Then 'path_length' is the number of casting functions that have to be applied to reach the target path and 'path_nb' is the number of solutions using exactly that number of casting functions.
So, the last line of 'Expression_test_cast_to' says that casting succeeds if it's non ambigious, and non ambigious means that there is a single set of casting functions that provide the shortest casting path to the target data type.

Back to meta programming overview, the stage 3 instruction list and argument we attach to the stage 2 expression is just a bit mode complicated. The instructions list has to part. The head is computing the uncasted result, and the tail is casting to the expected data type. Now there is a result argument associated with the head of the instructions list that specify the uncasted result, and another one associated with the tail that specifies the final result.
So, when we call 'cast' method on the expression with the expected type as a parameter, the algorithm is the following:


if the function was not compiled yet (no result argument attached), then try to compile it through calling 'compile' method.


if the result argument has the requested type, do noting.


discard the tail part of the instructions list and set back the uncasted result argument through calling 'uncast' method (name 'Expression_uncast' in the C part of the code)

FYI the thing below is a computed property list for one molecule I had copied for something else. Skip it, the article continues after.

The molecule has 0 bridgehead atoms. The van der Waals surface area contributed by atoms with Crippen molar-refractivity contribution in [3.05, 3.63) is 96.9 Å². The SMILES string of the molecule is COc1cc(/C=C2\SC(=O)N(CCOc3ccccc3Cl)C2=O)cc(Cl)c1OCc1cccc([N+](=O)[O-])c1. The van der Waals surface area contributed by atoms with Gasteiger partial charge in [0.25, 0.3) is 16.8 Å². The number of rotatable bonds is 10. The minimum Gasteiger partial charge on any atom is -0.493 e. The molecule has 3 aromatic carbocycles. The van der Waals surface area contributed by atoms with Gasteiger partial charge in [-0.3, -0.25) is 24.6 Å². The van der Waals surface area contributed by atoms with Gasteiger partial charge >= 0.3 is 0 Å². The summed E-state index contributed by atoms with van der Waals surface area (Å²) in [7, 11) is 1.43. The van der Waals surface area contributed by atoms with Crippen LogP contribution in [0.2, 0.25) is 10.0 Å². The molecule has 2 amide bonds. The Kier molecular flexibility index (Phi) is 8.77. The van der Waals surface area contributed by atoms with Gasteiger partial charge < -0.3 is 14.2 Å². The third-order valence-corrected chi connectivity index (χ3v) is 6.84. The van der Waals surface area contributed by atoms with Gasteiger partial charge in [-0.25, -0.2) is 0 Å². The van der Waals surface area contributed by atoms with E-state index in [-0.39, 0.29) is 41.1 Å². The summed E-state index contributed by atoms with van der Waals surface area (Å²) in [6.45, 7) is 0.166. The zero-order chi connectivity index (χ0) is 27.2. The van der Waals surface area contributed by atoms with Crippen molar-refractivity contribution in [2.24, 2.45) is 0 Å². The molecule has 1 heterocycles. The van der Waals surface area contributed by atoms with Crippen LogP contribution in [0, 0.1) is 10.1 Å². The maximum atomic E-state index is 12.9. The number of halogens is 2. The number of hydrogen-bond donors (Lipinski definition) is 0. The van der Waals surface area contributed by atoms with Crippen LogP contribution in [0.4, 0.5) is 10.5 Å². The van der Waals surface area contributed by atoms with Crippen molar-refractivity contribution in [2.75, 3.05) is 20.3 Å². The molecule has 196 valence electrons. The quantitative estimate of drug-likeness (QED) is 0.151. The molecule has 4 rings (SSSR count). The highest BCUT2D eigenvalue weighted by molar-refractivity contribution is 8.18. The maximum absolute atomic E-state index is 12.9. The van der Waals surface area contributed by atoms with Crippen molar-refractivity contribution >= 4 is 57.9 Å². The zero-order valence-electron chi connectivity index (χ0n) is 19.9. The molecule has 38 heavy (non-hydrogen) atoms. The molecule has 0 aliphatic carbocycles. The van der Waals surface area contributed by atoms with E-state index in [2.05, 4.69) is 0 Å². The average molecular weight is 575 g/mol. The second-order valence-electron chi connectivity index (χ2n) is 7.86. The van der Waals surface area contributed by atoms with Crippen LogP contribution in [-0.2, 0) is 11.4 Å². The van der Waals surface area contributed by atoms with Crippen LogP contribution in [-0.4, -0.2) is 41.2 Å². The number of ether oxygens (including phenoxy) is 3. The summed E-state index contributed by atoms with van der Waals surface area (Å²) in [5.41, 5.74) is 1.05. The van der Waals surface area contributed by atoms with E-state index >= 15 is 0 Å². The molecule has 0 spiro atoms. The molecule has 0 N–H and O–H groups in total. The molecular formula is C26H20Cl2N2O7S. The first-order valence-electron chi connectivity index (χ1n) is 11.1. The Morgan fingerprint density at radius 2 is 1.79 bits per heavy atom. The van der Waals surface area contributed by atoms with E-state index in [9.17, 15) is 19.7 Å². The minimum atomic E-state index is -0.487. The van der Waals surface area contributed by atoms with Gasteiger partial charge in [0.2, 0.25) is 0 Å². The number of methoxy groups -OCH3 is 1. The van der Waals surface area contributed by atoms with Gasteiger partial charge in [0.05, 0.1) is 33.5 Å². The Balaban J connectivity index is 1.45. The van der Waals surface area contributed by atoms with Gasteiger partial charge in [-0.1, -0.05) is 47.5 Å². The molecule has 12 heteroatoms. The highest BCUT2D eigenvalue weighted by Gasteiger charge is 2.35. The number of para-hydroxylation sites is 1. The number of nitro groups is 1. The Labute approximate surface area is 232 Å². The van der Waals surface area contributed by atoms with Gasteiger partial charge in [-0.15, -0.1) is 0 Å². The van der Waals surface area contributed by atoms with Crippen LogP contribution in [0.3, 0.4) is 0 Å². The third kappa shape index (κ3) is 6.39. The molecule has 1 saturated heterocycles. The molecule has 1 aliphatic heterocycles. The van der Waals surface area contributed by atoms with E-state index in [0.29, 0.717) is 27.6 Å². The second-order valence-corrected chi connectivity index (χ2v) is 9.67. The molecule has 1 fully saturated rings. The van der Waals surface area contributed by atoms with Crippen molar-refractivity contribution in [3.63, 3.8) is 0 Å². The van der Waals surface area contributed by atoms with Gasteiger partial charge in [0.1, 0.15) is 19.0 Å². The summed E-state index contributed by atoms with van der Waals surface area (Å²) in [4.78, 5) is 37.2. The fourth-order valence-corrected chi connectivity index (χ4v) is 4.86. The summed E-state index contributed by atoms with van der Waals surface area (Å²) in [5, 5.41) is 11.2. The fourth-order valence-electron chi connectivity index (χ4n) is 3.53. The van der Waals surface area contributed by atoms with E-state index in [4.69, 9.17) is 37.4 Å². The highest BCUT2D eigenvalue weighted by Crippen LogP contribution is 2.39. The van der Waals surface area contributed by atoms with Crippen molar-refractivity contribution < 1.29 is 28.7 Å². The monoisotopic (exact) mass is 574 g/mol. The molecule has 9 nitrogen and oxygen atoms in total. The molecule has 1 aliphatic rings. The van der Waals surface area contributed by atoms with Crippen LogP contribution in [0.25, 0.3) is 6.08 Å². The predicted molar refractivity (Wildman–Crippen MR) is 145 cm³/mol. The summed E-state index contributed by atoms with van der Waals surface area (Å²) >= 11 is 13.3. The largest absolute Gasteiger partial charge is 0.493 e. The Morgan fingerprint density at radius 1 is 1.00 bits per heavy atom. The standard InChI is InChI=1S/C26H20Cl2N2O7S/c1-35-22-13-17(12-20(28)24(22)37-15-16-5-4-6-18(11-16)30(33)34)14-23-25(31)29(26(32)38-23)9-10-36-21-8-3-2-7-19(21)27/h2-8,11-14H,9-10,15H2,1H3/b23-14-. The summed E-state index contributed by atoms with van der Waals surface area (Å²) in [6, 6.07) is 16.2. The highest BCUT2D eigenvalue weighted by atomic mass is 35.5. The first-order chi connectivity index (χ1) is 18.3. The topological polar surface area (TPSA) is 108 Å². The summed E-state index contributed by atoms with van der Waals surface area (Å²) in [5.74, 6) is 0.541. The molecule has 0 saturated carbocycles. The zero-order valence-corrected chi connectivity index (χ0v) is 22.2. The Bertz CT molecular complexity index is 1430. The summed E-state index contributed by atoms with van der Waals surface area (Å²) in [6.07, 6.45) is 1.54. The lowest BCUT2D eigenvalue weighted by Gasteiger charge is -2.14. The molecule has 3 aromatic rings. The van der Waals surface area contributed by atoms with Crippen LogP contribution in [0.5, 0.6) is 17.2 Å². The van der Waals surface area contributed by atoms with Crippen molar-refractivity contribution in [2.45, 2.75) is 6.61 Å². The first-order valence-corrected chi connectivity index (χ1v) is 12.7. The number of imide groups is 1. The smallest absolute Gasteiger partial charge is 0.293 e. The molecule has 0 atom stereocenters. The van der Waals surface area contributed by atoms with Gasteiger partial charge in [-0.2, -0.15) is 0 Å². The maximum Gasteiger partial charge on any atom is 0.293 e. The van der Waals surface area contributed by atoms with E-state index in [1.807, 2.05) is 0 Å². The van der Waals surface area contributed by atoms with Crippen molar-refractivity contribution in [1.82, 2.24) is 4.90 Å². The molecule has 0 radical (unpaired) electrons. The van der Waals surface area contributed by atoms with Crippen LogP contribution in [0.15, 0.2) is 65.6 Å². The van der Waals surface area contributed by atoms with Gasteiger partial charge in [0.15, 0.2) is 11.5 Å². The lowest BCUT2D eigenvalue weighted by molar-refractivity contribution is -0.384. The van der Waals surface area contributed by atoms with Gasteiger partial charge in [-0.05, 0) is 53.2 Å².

use the casting machinery to attach a new set of casting instructions and a new result argument (this is implemented in 'Expression_cast3').

The code generator (stage 3 to stage 4 transition)

'Expression_execute' will call 'GeneratorContext_optimize' to perform the stage 3 (instructions list) to stage 4 (processor native code) transition.

'GeneratorContext_optimize' is fairly simple.
It get the list named 'pliant optimizer sections',
then for each string it contains, it scans the Pliant general definitions dictionary for it and call the function.
The easiest way to see the effect of each filter before reading the code is to use the online demonstration tool. Futhermore, if you run Pliant locally, then you can connect to loopback:/pliant/site/demo/meta and enter any expression you like instead of beeing constrained to use one of the predefined ones.

Meta programmation illustration

Feel free to ask questions if you have problem to understand how some existing code generator filter works.


This section is intended to list all hooks available in Pliant compiler machinery, also I'm sure I have forgotten some at the moment:

'Expression_precompile_rewrite' calls all functions with name 'pliant precompile rewrite' at the end of the parser process, after nodes folding, before compiling the expression.

'Expression_failedtocompile_rewrite' calls all functions with name 'pliant failedtocompile rewrite' when compiling an expression the standard way failed.

'Expression_postcompile_rewrite' calls all functions with name 'pliant postcompile rewrite' at the end of the compiler process, after attaching the instructions list, before generating code.

'pliant_generator_context_begin_hooks' is a list of functions that are called before executing any code generator filter.
'pliant_generator_context_end_hooks' is a list of functions called after executing any code generator filter.